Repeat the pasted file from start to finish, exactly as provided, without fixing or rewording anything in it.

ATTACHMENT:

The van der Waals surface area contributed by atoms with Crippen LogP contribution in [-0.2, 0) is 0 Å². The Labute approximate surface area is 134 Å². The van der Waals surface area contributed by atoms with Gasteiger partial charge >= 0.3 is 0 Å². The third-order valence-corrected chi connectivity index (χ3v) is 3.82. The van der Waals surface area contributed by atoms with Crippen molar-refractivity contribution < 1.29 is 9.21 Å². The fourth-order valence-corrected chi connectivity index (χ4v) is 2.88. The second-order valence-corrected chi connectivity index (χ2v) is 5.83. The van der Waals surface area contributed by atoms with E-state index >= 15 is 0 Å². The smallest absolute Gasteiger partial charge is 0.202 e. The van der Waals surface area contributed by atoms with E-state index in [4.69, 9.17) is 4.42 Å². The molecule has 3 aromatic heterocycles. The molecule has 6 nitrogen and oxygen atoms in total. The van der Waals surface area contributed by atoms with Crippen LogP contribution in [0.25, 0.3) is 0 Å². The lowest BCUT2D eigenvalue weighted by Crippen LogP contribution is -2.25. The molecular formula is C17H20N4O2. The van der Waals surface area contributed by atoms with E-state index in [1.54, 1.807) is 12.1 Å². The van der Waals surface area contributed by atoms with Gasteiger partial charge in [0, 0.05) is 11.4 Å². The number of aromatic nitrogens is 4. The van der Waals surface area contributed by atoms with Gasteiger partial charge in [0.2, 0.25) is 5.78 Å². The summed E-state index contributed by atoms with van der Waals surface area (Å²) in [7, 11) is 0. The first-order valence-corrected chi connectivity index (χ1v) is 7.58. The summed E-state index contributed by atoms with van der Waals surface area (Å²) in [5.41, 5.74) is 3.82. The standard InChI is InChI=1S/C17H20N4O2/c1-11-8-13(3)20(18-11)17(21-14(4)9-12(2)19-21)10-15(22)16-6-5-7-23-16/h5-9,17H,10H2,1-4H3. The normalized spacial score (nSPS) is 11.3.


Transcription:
The van der Waals surface area contributed by atoms with Crippen LogP contribution in [-0.2, 0) is 0 Å². The Labute approximate surface area is 134 Å². The van der Waals surface area contributed by atoms with Gasteiger partial charge >= 0.3 is 0 Å². The third-order valence-corrected chi connectivity index (χ3v) is 3.82. The van der Waals surface area contributed by atoms with Crippen molar-refractivity contribution < 1.29 is 9.21 Å². The fourth-order valence-corrected chi connectivity index (χ4v) is 2.88. The second-order valence-corrected chi connectivity index (χ2v) is 5.83. The van der Waals surface area contributed by atoms with E-state index >= 15 is 0 Å². The smallest absolute Gasteiger partial charge is 0.202 e. The van der Waals surface area contributed by atoms with E-state index in [4.69, 9.17) is 4.42 Å². The molecule has 3 aromatic heterocycles. The molecule has 6 nitrogen and oxygen atoms in total. The van der Waals surface area contributed by atoms with Crippen LogP contribution in [0.25, 0.3) is 0 Å². The lowest BCUT2D eigenvalue weighted by Crippen LogP contribution is -2.25. The molecular formula is C17H20N4O2. The van der Waals surface area contributed by atoms with E-state index in [1.54, 1.807) is 12.1 Å². The van der Waals surface area contributed by atoms with Gasteiger partial charge in [0, 0.05) is 11.4 Å². The number of aromatic nitrogens is 4. The van der Waals surface area contributed by atoms with Gasteiger partial charge in [0.2, 0.25) is 5.78 Å². The summed E-state index contributed by atoms with van der Waals surface area (Å²) in [7, 11) is 0. The first-order valence-corrected chi connectivity index (χ1v) is 7.58. The summed E-state index contributed by atoms with van der Waals surface area (Å²) in [5.41, 5.74) is 3.82. The standard InChI is InChI=1S/C17H20N4O2/c1-11-8-13(3)20(18-11)17(21-14(4)9-12(2)19-21)10-15(22)16-6-5-7-23-16/h5-9,17H,10H2,1-4H3. The normalized spacial score (nSPS) is 11.3.